Convert Equirectangular Projection to Cube Faces

Photography, 360 Photo, VR Panorama, How To

Oct 18, 2016

Equirectangular source image

Equirectangular and cube face projections are commonly used in 360 photo / VR panorama processing. Here’s how to convert from one to the other.

Step 1. Install tooling

You’ll need Panotools and Hugin to perform the photo transformation. Follow this guide to get them installed and setup.

Step 2. Generate parameters

Open a command line and invoke the following:

erect2cubic --erect=<equirectangular_image_to_convert> --ptofile=<output_parameters_file> --face=<desired_face_size>

This will generate a .pto file, containing all the parameters needed for the transformation from equirectangular to cube faces.

A real world example:

erect2cubic --erect=equirectangular-pano.png --ptofile=convert_to_cubefaces.pto --face=1024

Specify transformation parameters

Step 3. Execute convert

Still in the command line, invoke the following:

nona -o convert <parameters_file_generated_in_previous_step>

Or, continuing my example:

nona -o convert convert_to_cubefaces.pto

This will produce 6 images, one for each cube face:

Execute transformation

Output cubefaces

Job done!

Installing Hugin and Panotools on Windows

Photography, Panorama, How To

Oct 17, 2016

Hugin and Panotools are two hugely useful tools for image stitching and panorama processing in general.

Unfortunately getting them installed and configured on Windows is a bit fiddly. Here’s how.

Step 1. Install ActiveState Perl

Available either as .exe (guided install) or zipfile, you can always find the latest version of ActiveState Perl here.

Whichever format you choose, ensure both the perl\bin and perl\site\bin directories are in your PATH post-install:

Perl bin directories are in the Path

Step 2. Test Perl is installed correctly

Open a command prompt type perl -v. You should see something similar to the following:

A successful Perl test

Step 3. Install Panotools Script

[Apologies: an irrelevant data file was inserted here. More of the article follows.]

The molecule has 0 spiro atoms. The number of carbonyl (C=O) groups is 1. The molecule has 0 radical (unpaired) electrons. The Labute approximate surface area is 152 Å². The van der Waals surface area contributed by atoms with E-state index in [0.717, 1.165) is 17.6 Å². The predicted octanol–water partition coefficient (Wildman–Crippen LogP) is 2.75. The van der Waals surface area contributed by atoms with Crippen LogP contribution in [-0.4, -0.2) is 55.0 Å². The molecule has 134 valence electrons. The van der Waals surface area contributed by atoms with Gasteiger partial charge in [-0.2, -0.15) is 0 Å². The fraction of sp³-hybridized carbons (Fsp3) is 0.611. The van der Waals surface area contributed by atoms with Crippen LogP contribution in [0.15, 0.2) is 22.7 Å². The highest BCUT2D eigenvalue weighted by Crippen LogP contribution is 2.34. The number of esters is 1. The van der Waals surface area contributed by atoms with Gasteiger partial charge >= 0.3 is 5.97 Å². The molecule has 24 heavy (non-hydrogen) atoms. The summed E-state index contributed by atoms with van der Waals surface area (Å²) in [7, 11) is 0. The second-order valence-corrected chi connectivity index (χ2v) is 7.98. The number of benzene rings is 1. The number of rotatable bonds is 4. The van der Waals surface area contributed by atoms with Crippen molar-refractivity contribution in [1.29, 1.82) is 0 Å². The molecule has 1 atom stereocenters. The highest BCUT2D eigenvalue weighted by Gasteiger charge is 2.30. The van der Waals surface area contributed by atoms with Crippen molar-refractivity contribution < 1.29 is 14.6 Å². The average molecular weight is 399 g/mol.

Back in the command prompt, type ppm install Panotools::Script. Perl Package Manager should download and Install Panotools Script:

Installing Panotools Script

Step 4. Test Panotools Script is installed correctly

Still in the command prompt, type panostart. The following help text should be displayed:

Panotools Script is installed correctly

Step 5. Install and configure Hugin

Hugin is available as an .msi. You can download the latest version here. Download the version appropriate for your platform and double-click to install.

Once installation completes, add the Hugin bin directory to your PATH:

Hugin bin directory is in the Path

Step 6. Test Hugin command line is working correctly

Open a command prompt and type nona. You should see the following help text:

Hugin bin directory is in the Path

That’s it!

Publishing VR Panoramas to Facebook

Photography, 360 Photo, VR Panorama, Facebook

Oct 12, 2016

A little-known but extremely cool feature: Facebook has built-in support for VR panoramas (or, in their own terms, “360° photos”). These interactive images allow you to tilt and pan around a scene, creating the fully immersive experience of “really being there”.

To import them:

1. Source or shoot your own VR panorama

Either head to Google or shoot your own VR panorama. The stipulations are:

2. Upload to Facebook as a single photo

This works from both desktop browsers and Facebook mobile apps.

Upload your single VR panorama to Facebook (this won’t work as part of an image batch). Facebook will quickly recognise it as a “360 photo” and prompt you to select a starting view:

Facebook recognizes the uploaded image as 360 VR photo

Pan around until you find the sweet spot and then hit “Post”.

3. Enjoy!

That’s it! Your 360 photo is published for all your friends to see.